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Nix v. Whiteside

Citation. Nix v. Whiteside, 475 U.S. 157, 106 S. Ct. 988, 89 L. Ed. 2d 123, 54 U.S.L.W. 4194 (U.S. Feb. 26, 1986)
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Brief Fact Summary.

Whiteside (Defendant) argued that his counsel’s refusal to allow him to commit perjury denied him his right to counsel.

Synopsis of Rule of Law.

A criminal defendant is not denied the right to counsel if his counsel will not let him commit perjury


An altercation involving Whiteside (Defendant) resulted in the stabbing death of another.  Before testifying, Defendant told his attorney that he planned to state that he had seen a gun in the decedent’s hand, even though previously he had stated the opposite.  The attorney informed Defendant he would be committing perjury to do so, which he could not allow.  The attorney told Defendant that if he testified falsely, the attorney would inform the court of Defendant’s perjury. Defendant did not testify falsely, and he was convicted of murder.  He appealed, arguing that counsel’s threats to expose his perjury constituted a denial of counsel under the Sixth Amendment.  This conviction was affirmed.  Whiteside (Defendant) petitioned for habeas corpus in the district court.  This was denied.  The court of appeals reversed, agreeing with Whiteside’s (Defendant) contention.  The Supreme Court granted review.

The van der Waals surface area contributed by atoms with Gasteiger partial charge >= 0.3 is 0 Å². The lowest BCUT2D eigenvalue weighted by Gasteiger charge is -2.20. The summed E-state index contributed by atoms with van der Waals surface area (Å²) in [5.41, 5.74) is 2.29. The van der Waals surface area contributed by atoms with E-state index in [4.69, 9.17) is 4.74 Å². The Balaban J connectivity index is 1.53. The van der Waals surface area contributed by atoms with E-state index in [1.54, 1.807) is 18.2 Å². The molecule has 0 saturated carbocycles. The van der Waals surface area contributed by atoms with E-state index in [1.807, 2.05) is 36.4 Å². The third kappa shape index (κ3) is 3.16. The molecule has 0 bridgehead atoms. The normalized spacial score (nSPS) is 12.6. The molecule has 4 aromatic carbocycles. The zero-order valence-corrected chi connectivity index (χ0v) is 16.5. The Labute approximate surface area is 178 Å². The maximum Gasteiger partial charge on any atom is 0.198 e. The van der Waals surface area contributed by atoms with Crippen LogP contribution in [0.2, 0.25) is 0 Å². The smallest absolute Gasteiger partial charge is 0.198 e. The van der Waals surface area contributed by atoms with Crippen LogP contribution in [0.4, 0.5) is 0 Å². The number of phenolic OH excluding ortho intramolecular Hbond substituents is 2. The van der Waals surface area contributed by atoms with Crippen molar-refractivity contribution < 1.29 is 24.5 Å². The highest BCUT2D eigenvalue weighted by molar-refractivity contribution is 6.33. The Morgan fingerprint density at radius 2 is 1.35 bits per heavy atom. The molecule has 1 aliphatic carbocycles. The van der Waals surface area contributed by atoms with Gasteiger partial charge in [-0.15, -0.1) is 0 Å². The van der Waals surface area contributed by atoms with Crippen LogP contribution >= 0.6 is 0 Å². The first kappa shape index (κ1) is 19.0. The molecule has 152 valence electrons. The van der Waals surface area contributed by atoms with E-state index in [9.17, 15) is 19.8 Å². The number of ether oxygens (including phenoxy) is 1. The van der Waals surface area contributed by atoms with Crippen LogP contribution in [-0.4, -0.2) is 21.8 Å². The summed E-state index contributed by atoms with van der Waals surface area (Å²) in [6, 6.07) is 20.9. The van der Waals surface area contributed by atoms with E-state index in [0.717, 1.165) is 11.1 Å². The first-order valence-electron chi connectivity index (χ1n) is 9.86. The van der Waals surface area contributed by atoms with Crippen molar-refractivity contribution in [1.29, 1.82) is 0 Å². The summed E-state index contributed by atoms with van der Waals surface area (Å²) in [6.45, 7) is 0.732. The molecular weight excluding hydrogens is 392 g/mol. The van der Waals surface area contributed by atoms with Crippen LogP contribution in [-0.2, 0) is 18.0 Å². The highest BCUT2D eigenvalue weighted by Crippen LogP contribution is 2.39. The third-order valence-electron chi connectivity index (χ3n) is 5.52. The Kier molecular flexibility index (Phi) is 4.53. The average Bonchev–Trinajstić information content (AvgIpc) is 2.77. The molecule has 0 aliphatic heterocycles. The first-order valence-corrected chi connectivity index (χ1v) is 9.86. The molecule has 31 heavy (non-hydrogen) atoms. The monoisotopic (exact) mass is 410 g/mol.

Is a criminal defendant denied the right to counsel if his counsel will not let him commit perjury?



(Burger, C.J.)  No.  A criminal defendant is not denied the right to counsel if his counsel will not let him commit perjury.  The Sixth Amendment’s right to counsel clause is not reduced unless counsel is so ineffective as not to have been functioning as counsel.  It is the duty of the counsel to take all lawful measure to exonerate his client.  However, counsel does not have the right to violate the law or to assist others in doing so.  In addition, DR 7-102 of the ABA Code of Professional Responsibility prohibits an attorney from knowingly using perjured testimony or false evidence.  Because counsel may not assist in perjury, it can hardly be considered ineffectiveness when he refuses to do so.  In this case, the only basis for Defendant’s argument regarding ineffectiveness was the refusal to allow him to perjure himself, and therefore no Sixth Amendment violation occurred.  Reversed


(Brennan, J.)  The Court does not have a right to inject its views of ethical conduct into matters of state jurisdiction.  The underlying case was state, not federal, so the Court’s inquiries into legal ethics were not appropriate

(Blackmun, J.)  Whiteside’s (Defendant) argument is that he would have been acquitted if he had been allowed to testify falsely.  The answer to this is that the prevention of perjury can never be the basis for a conclusion that the trial was unfair, and therefore a defendant can never claim prejudice because of such prevention


It has never been affirmatively held that an accused has an absolute right to testify on his own behalf.  In fact, at one time, an accused was positively prohibited from such testimony.  While not expressly approving such a right, the Court here simply noted in passing that such a right is universally recognized.

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